US 6185083 B1
A protected telecommunications test adapter for use in troubleshooting telephone networks. The test adapter plugs into an industry standard panel and provides access to the network wiring via an RJ11 connector or clip posts. The test adapter has a surge protector to protect both user and equipment. The test adapter is of a modular enclosed housing design for portability and low manufacturing cost. Since the test adapter is intended for temporary test installation, its dimension is designed for ease of removal, installation, and access to the test connector or posts.
1. A protected telecommunications test adapter wherein telephone lines are isolated from telephone equipment comprising:
a housing having a first end and a second end;
a first connector on the first end of said housing, said first connector being coupled to a connector of a telecommunications interface panel;
a second connector on the second end of said housing, said second connector being coupled to said first connector; and
a surge protector coupled to said first connector and said second connector.
2. The telecommunications test adapter of claim 1 wherein said first connector is a type 303 connector and wherein said second connector is an RJ11 type.
3. The telecommunications test adapter of claim 1 wherein said first connector is a type 303 connector and wherein said second connector is a plurality of posts.
4. The telecommunications test adapter of claim 1 wherein said first connector is a type 700 connector and wherein said second connector is an RJ11 type.
5. The telecommunications test adapter of claim 1 wherein said first connector is a type 700 connector and wherein said second connector is a plurality of posts.
6. A protected telecommunications test adapter wherein telephone lines are isolated from telephone equipment comprising:
a housing means having a first end and a second end;
a first connector means on said first end of said housing means;
a second connector means on said second end of said housing means, said first connector means being coupled to said second connector means;
surge protection means coupled to said first connector means and said second connector means.
This invention generally relates to telecommunications test adapters and more particularly to test adapters for use in troubleshooting telephone networks.
Telecommunications cables going into a building or structure are usually routed to an interface panel where outside line cables and in-house equipment cables meet. The interface panel is provided so that outside line connection can be broken for testing or service purposes. The schematic diagram of an interface panel arrangement is shown in FIG. 1. Captured socket 9 is part of the interface panel and is provided for mounting protector module 5. Line tip wire 1 and line ring wire 2 are part of a cable going into the building. Equipment ring wire 3 and equipment tip wire 4 are part of a cable which connect to telecommunications equipment. Protector module 5 is used to couple the telecommunications equipment to the outside line. Protector module 5 includes surge protector 6. Surge protector 6 is used to protect users and equipment against high voltage that may be induced by lightning or power crosses. Ground wire 7 connects surge protector 6 to earth ground for shunting any high voltage surge currents.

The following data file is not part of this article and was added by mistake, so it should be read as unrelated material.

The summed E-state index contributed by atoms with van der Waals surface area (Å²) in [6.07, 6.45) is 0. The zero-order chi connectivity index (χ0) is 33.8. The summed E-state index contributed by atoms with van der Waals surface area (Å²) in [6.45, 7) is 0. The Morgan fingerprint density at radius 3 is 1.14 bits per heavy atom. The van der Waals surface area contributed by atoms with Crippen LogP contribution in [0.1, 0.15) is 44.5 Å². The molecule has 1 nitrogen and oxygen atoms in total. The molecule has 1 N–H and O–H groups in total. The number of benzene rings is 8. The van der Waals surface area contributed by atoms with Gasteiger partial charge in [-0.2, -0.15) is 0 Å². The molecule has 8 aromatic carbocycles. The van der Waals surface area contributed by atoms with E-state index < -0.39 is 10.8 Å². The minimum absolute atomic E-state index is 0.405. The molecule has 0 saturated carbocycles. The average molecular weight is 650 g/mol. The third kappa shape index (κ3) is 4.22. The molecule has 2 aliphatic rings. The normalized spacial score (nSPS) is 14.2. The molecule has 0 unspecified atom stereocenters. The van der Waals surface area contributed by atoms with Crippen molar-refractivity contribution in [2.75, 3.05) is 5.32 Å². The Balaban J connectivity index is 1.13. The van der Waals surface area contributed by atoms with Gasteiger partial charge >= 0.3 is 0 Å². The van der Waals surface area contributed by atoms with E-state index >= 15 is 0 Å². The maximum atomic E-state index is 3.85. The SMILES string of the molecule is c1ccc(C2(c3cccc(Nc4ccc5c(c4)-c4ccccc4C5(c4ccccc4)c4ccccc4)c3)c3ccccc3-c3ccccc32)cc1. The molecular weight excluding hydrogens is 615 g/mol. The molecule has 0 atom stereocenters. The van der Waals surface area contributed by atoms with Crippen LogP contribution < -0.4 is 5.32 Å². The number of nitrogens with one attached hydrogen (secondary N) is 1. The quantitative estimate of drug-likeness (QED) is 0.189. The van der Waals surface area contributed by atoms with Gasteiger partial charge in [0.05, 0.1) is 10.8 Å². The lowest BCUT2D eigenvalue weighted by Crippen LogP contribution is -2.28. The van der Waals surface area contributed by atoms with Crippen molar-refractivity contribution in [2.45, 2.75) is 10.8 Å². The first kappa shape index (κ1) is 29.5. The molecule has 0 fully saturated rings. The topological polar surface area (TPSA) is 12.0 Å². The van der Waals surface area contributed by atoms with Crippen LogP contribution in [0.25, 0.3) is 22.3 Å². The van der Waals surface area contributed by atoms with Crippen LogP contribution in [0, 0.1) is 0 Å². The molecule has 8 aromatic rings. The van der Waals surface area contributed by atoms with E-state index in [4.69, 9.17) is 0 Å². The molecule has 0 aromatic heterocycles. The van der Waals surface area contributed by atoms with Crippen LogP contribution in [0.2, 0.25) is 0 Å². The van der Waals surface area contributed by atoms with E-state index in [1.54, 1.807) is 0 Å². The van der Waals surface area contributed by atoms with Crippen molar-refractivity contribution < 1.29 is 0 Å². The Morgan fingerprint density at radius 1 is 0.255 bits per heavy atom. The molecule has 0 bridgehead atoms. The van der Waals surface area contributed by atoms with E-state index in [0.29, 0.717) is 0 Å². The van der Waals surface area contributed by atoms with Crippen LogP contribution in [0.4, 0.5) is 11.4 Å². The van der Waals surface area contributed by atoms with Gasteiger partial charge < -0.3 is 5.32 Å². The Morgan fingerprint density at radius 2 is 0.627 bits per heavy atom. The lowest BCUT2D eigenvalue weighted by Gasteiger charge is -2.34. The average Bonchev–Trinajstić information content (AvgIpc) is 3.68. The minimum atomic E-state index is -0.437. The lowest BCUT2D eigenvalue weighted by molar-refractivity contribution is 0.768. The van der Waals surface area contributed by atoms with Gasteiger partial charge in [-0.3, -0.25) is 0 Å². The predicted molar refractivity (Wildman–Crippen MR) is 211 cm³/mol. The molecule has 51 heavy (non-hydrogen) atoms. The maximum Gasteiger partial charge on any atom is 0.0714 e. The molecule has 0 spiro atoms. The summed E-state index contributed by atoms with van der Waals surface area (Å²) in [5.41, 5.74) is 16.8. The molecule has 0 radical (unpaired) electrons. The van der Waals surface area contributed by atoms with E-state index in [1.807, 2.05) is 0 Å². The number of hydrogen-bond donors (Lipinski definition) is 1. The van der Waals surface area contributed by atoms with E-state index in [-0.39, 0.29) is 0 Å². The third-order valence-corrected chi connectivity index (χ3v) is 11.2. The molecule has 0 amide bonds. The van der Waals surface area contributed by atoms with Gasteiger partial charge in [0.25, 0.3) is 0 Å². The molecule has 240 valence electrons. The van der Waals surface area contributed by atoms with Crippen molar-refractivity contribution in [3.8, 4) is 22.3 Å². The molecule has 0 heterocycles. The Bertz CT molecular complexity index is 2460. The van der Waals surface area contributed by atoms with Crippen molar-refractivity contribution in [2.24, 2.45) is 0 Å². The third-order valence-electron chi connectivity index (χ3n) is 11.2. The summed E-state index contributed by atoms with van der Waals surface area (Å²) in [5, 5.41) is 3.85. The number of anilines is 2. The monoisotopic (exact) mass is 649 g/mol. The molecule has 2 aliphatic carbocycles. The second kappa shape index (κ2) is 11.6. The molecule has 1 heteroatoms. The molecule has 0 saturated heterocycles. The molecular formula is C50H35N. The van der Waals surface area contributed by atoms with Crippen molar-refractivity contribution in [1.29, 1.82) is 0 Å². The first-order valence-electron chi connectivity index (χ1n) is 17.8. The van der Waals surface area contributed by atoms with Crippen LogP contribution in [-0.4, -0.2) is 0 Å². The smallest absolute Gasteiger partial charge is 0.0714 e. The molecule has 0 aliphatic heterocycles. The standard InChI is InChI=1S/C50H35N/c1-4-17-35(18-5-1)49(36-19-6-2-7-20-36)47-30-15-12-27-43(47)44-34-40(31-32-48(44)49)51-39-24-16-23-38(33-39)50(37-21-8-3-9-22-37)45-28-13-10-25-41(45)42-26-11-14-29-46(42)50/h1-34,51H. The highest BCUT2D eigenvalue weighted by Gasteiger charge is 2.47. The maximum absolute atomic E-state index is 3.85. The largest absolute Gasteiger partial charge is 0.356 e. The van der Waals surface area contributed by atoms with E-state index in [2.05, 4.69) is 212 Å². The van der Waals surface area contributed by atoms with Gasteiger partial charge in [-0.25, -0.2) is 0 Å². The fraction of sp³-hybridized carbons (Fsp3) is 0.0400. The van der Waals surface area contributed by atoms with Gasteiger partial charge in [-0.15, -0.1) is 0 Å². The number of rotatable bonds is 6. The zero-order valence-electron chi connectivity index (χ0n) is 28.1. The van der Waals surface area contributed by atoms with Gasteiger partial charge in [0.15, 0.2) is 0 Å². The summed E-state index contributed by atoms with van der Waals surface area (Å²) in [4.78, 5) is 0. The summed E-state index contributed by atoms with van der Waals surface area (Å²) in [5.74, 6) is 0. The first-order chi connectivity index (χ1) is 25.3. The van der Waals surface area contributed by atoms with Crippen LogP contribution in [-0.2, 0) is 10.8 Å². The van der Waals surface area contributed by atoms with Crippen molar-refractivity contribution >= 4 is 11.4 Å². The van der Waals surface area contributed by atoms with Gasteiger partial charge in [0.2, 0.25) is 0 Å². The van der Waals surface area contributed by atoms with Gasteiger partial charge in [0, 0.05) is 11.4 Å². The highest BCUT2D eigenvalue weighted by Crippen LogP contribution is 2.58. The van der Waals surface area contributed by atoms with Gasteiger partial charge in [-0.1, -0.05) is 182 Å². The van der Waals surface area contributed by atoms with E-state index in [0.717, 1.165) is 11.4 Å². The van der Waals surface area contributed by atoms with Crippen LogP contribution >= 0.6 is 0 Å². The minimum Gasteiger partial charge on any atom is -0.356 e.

One of the commercially available protector modules used in telephone central offices and remote structures is the 5 pin type 303. Also popular is the 6 pin type 700 module. The type 700 is similar to the type 303 except that the type 700 has an additional pin to accommodate an alarm signal 8.
In servicing the telecommunication network or equipment, the connection between the outside line wires and equipment wires is broken to allow service personnel to isolate the equipment from the line. Once connection is broken, tests can be made on the equipment without the influence of the outside lines and vice versa. Since protector module 5 provides continuity between the outside line wires and equipment wires, protector module 5 must be removed to break the connection. Removal of protector module 5 is also necessary because protector modules have enclosed housings which prevent access to the wiring for safety reasons. Although some protector modules have a housing that can be opened or have openings in the housing to allow test probes to contact the line and equipment wires, the wiring connection, usually a terminal strip, does not allow for hooking-up or clipping-in test instruments thereby forcing service personnel to physically hold the probes to the wires during test.